Zelfrijdende startup Argo AI onderzoekt een uniek AV-inkomstenplan

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Self-driving startup Argo AI and its backers, Ford and Volkswagen (VW), are exploring a monetization model for autonomous vehicles (AVs) that will charge customers per mile driven, according toReuters.

Waymo And GM Gain More Distance ON Their Competitors

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The model relies on a revenue-sharing deal with Ford and VW, as Argo’s self-driving tech will be implemented in the automakers’ vehicles. By receiving a fee per mile driven via Argo tech-equipped cars, Argo can generate revenue from any potential way an AV might be used, be it for package delivery, a ride-hailing service, or as a fixed-route shuttle. This prevents the company from having to bet on any single application of AV tech.

Argo’s approach to AV monetization differs from rivals Waymo and GM Cruise, the two leaders in AV development.

  • Waymo is taking a calculated approach by targeting a handful of sectors to monetize its tech. Waymo is selling its LiDAR technology, developing tech for autonomous long-haul trucking, and has launched a widely publicized robotaxi service. While each of these is a unique business model in its own right, they all leverage the same underlying technology, enabling Waymo to save on development costs while diversifying its paths to profitability.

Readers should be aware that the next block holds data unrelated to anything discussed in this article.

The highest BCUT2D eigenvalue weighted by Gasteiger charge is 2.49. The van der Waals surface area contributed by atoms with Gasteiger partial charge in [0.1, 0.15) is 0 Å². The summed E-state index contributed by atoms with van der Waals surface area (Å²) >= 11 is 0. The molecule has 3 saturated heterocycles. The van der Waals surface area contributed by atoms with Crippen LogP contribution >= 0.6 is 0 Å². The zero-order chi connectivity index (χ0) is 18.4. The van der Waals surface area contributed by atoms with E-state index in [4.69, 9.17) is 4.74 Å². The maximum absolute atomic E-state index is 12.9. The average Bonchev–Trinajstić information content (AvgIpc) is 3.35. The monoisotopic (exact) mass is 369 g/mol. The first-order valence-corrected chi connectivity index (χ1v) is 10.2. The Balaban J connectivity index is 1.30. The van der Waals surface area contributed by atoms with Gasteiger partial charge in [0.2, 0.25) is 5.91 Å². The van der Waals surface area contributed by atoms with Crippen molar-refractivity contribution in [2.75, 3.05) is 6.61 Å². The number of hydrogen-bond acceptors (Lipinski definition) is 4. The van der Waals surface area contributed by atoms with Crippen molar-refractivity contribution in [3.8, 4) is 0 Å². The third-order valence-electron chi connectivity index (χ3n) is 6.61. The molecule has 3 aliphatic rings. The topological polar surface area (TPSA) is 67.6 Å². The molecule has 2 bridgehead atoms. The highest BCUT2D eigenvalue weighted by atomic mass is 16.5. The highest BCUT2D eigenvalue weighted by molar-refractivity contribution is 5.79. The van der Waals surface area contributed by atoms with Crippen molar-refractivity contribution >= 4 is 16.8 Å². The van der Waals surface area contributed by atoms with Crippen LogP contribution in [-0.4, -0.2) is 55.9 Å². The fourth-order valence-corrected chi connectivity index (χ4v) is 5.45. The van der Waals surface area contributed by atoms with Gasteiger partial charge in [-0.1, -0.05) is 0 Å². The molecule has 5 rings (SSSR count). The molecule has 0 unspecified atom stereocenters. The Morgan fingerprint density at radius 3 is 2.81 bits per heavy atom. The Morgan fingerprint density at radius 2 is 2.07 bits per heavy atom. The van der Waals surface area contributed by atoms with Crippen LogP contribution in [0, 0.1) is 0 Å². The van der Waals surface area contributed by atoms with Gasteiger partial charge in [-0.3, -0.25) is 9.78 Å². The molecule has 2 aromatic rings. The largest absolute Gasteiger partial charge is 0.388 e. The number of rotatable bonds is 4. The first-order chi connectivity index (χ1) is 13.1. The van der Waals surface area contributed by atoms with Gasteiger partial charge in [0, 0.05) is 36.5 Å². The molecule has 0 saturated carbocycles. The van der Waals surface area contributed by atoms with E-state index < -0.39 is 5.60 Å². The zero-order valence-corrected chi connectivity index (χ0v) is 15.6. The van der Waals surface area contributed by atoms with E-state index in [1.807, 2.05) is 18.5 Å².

• GM-owned Cruise appears to be following an extremely focused development path aimed at monetizing its tech through a single service. Cruise is currently working to launch a commercial robotaxi service. While entering just one AV market provides a limited opportunity for monetization, if Cruise can bring a quality robotaxi service to market quickly, it could prove to be among the most lucrative AV opportunities. The global robotaxi market is expected to be worth $2 trillion by 2030. 

Ultimately, Waymo’s approach to AV development may be the most efficient use of resources, striking a balance between diversification and specialization. Too much diversification can spread resources too thin, leaving a company unable to fully capitalize on an opportunity, as developing an AV is a “time-, talent- and capital-intensive business” according to Argo AI founder Bryan Salesky.

And being too specialized can limit a firm’s ability to pivot to new applications if its original focus proves to be a bust: When Daimler CEO Ola Kallenius saw “some uncertainties around the earnings potential” of its robotaxi business, the company was able to pivot and intensify its focus on its self-driving commercial vehicle project. By carefully selecting a handful of paths for monetizing AV tech, a company will be better positioned to bring several well-developed AV products to market.

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